For some common disorders (cancer, cardiovascular disease (CVD)) monogenic subtypes exist where variants in one gene increase the risk substantially, and interventions are available to prevent mortality and morbidity. After identifying an affected index case, first-degree relatives often are still healthy but have a 50% risk of carrying the gene variant. In the last decade in theory possibilities for DNA testing to early identify high-risk relatives have increased, but few systematic cascade screening programmes have been developed. In this chapter, we will provide theoretical background for sociotechnical analysis, and elaborate the potential of increased efforts to identify people who carry an inherited predisposition to develop cancer (esp. Lynch Syndrome (LS)) or CVDs (esp. Familial Hypercholesterolaemia (FH)). The theoretical framework serves to clarify roles and responsibilities in efforts to improve aspects of healthcare. In a changing culture (especially moving from cure to prevention) structural changes may be needed (e.g. allowing non-genetic healthcare providers to order genetic tests) and practice needs to be differently organised. Silo structures tend to restrict the focus of medical specialists to the individual patient. To systematically inform relatives, the experience of clinical genetics could be used in other sectors of healthcare. The responsibility to protect the health of the public could result in a public health screening programme for healthy relatives. Responsible implementation of such a cascade screening programme does not occur without a deliberate effort.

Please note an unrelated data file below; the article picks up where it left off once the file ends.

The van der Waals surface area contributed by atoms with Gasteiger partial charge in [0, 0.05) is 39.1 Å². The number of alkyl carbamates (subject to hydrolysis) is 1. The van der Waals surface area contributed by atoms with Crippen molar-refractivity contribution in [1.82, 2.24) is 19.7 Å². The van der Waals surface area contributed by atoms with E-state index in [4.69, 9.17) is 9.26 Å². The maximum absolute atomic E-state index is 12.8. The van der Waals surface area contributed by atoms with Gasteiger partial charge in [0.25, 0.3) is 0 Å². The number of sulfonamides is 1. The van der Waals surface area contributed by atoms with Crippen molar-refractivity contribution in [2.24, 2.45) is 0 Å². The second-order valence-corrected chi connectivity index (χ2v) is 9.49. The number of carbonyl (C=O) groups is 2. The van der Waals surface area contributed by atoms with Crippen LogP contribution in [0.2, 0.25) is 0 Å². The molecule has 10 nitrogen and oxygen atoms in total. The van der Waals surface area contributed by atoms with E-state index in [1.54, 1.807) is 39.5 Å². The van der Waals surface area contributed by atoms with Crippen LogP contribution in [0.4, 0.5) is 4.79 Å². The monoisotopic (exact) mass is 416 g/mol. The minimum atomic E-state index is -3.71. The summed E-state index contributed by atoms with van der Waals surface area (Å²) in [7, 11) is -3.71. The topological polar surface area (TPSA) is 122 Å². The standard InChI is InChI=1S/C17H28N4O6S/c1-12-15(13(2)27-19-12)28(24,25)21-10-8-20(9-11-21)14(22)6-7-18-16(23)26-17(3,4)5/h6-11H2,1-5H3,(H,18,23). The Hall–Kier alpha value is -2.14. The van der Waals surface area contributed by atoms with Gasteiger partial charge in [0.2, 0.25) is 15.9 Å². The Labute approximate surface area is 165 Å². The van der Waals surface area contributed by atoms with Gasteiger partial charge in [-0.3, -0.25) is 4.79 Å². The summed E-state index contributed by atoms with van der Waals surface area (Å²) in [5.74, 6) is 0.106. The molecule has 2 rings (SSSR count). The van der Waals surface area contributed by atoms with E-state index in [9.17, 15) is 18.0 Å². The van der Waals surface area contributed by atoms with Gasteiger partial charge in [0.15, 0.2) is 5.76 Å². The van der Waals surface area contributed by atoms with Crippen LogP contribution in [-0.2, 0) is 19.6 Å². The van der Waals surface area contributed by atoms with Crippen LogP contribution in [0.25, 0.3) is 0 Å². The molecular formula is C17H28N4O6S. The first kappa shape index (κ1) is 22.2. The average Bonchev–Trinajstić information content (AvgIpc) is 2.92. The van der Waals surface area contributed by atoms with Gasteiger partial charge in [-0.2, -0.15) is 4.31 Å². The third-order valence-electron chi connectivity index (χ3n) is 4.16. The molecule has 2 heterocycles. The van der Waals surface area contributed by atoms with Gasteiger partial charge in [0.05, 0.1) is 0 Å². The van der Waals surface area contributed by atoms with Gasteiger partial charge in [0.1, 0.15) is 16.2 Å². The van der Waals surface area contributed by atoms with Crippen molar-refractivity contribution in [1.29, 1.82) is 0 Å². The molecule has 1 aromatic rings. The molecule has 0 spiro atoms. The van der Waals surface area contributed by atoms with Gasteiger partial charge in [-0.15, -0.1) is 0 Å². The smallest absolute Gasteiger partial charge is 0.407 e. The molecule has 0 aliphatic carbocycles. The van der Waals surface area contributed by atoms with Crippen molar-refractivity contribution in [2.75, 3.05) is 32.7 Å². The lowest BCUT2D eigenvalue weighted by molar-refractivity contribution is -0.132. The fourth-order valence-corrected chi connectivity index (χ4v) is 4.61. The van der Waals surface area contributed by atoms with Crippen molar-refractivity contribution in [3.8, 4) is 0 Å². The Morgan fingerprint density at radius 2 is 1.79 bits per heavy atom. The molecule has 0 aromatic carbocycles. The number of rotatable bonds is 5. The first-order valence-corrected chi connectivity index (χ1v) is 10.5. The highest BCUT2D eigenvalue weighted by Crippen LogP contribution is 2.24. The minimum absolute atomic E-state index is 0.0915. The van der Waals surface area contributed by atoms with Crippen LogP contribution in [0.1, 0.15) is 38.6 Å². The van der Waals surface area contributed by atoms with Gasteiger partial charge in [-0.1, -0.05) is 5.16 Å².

|Name||SpringerBriefs in Public Health|